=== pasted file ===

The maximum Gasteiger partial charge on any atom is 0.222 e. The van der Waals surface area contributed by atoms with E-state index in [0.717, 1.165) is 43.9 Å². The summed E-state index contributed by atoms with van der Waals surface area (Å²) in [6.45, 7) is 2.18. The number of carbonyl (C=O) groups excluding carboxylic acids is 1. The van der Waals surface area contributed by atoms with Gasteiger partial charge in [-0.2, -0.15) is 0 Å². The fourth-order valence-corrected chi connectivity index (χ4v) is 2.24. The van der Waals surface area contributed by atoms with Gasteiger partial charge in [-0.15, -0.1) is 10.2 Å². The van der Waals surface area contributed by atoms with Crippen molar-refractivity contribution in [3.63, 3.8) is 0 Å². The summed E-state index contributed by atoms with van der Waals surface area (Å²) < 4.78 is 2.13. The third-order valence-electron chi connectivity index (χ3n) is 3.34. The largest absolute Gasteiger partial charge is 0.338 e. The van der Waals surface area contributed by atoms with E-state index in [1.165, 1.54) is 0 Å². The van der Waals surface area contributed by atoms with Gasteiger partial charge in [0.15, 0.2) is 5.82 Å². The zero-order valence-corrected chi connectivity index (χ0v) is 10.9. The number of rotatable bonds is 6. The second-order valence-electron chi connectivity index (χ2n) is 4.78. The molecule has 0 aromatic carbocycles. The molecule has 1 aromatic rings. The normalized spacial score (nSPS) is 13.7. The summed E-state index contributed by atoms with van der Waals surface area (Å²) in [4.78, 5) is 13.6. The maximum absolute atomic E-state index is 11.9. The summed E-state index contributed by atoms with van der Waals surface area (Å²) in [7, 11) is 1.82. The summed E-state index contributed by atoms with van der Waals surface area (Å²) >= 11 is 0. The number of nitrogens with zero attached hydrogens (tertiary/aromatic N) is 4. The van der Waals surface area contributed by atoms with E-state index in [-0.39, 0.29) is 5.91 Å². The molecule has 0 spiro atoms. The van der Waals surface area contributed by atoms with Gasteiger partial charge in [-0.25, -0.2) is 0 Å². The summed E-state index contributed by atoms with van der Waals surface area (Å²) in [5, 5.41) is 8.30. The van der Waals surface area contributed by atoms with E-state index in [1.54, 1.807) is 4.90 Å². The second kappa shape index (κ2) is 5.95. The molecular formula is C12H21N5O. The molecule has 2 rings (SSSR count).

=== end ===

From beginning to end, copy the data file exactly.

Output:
The maximum Gasteiger partial charge on any atom is 0.222 e. The van der Waals surface area contributed by atoms with E-state index in [0.717, 1.165) is 43.9 Å². The summed E-state index contributed by atoms with van der Waals surface area (Å²) in [6.45, 7) is 2.18. The number of carbonyl (C=O) groups excluding carboxylic acids is 1. The van der Waals surface area contributed by atoms with Gasteiger partial charge in [-0.2, -0.15) is 0 Å². The fourth-order valence-corrected chi connectivity index (χ4v) is 2.24. The van der Waals surface area contributed by atoms with Gasteiger partial charge in [-0.15, -0.1) is 10.2 Å². The van der Waals surface area contributed by atoms with Crippen molar-refractivity contribution in [3.63, 3.8) is 0 Å². The summed E-state index contributed by atoms with van der Waals surface area (Å²) < 4.78 is 2.13. The third-order valence-electron chi connectivity index (χ3n) is 3.34. The largest absolute Gasteiger partial charge is 0.338 e. The van der Waals surface area contributed by atoms with E-state index in [1.165, 1.54) is 0 Å². The van der Waals surface area contributed by atoms with Gasteiger partial charge in [0.15, 0.2) is 5.82 Å². The zero-order valence-corrected chi connectivity index (χ0v) is 10.9. The number of rotatable bonds is 6. The second-order valence-electron chi connectivity index (χ2n) is 4.78. The molecule has 0 aromatic carbocycles. The molecule has 1 aromatic rings. The normalized spacial score (nSPS) is 13.7. The summed E-state index contributed by atoms with van der Waals surface area (Å²) in [4.78, 5) is 13.6. The maximum absolute atomic E-state index is 11.9. The summed E-state index contributed by atoms with van der Waals surface area (Å²) in [7, 11) is 1.82. The summed E-state index contributed by atoms with van der Waals surface area (Å²) >= 11 is 0. The number of nitrogens with zero attached hydrogens (tertiary/aromatic N) is 4. The van der Waals surface area contributed by atoms with E-state index in [-0.39, 0.29) is 5.91 Å². The molecule has 0 spiro atoms. The van der Waals surface area contributed by atoms with Gasteiger partial charge in [-0.25, -0.2) is 0 Å². The summed E-state index contributed by atoms with van der Waals surface area (Å²) in [5, 5.41) is 8.30. The van der Waals surface area contributed by atoms with E-state index in [1.54, 1.807) is 4.90 Å². The second kappa shape index (κ2) is 5.95. The molecular formula is C12H21N5O. The molecule has 2 rings (SSSR count).